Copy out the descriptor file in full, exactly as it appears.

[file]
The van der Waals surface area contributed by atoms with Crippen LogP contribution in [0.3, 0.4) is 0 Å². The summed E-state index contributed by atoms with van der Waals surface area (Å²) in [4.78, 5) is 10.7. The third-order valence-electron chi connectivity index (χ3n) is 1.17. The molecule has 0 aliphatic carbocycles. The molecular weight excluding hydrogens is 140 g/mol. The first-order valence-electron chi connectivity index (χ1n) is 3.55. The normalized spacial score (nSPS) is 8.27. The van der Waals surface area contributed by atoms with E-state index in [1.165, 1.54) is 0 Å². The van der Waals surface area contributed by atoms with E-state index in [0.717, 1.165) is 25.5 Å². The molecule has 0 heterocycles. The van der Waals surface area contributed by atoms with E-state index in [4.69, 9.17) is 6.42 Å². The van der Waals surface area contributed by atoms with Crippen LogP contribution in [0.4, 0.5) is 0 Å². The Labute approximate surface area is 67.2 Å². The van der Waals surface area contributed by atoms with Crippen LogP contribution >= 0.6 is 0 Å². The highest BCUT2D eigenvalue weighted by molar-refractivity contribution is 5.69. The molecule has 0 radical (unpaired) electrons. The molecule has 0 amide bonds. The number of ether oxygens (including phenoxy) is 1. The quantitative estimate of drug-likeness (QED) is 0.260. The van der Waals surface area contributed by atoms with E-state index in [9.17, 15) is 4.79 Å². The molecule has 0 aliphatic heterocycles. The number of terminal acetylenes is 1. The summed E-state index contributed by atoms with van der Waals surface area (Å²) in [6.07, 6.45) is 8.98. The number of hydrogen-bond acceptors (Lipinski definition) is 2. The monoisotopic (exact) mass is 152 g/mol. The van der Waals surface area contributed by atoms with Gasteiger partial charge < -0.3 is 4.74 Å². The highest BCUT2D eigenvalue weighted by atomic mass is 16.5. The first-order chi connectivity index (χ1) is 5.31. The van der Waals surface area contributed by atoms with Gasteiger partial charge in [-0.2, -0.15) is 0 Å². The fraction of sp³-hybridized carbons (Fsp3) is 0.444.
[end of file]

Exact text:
The van der Waals surface area contributed by atoms with Crippen LogP contribution in [0.3, 0.4) is 0 Å². The summed E-state index contributed by atoms with van der Waals surface area (Å²) in [4.78, 5) is 10.7. The third-order valence-electron chi connectivity index (χ3n) is 1.17. The molecule has 0 aliphatic carbocycles. The molecular weight excluding hydrogens is 140 g/mol. The first-order valence-electron chi connectivity index (χ1n) is 3.55. The normalized spacial score (nSPS) is 8.27. The van der Waals surface area contributed by atoms with E-state index in [1.165, 1.54) is 0 Å². The van der Waals surface area contributed by atoms with E-state index in [0.717, 1.165) is 25.5 Å². The molecule has 0 heterocycles. The van der Waals surface area contributed by atoms with E-state index in [4.69, 9.17) is 6.42 Å². The van der Waals surface area contributed by atoms with Crippen LogP contribution in [0.4, 0.5) is 0 Å². The Labute approximate surface area is 67.2 Å². The van der Waals surface area contributed by atoms with Crippen LogP contribution >= 0.6 is 0 Å². The highest BCUT2D eigenvalue weighted by molar-refractivity contribution is 5.69. The molecule has 0 radical (unpaired) electrons. The molecule has 0 amide bonds. The number of ether oxygens (including phenoxy) is 1. The quantitative estimate of drug-likeness (QED) is 0.260. The van der Waals surface area contributed by atoms with E-state index in [9.17, 15) is 4.79 Å². The molecule has 0 aliphatic heterocycles. The number of terminal acetylenes is 1. The summed E-state index contributed by atoms with van der Waals surface area (Å²) in [6.07, 6.45) is 8.98. The number of hydrogen-bond acceptors (Lipinski definition) is 2. The monoisotopic (exact) mass is 152 g/mol. The van der Waals surface area contributed by atoms with Gasteiger partial charge < -0.3 is 4.74 Å². The highest BCUT2D eigenvalue weighted by atomic mass is 16.5. The first-order chi connectivity index (χ1) is 5.31. The van der Waals surface area contributed by atoms with Gasteiger partial charge in [-0.2, -0.15) is 0 Å². The fraction of sp³-hybridized carbons (Fsp3) is 0.444.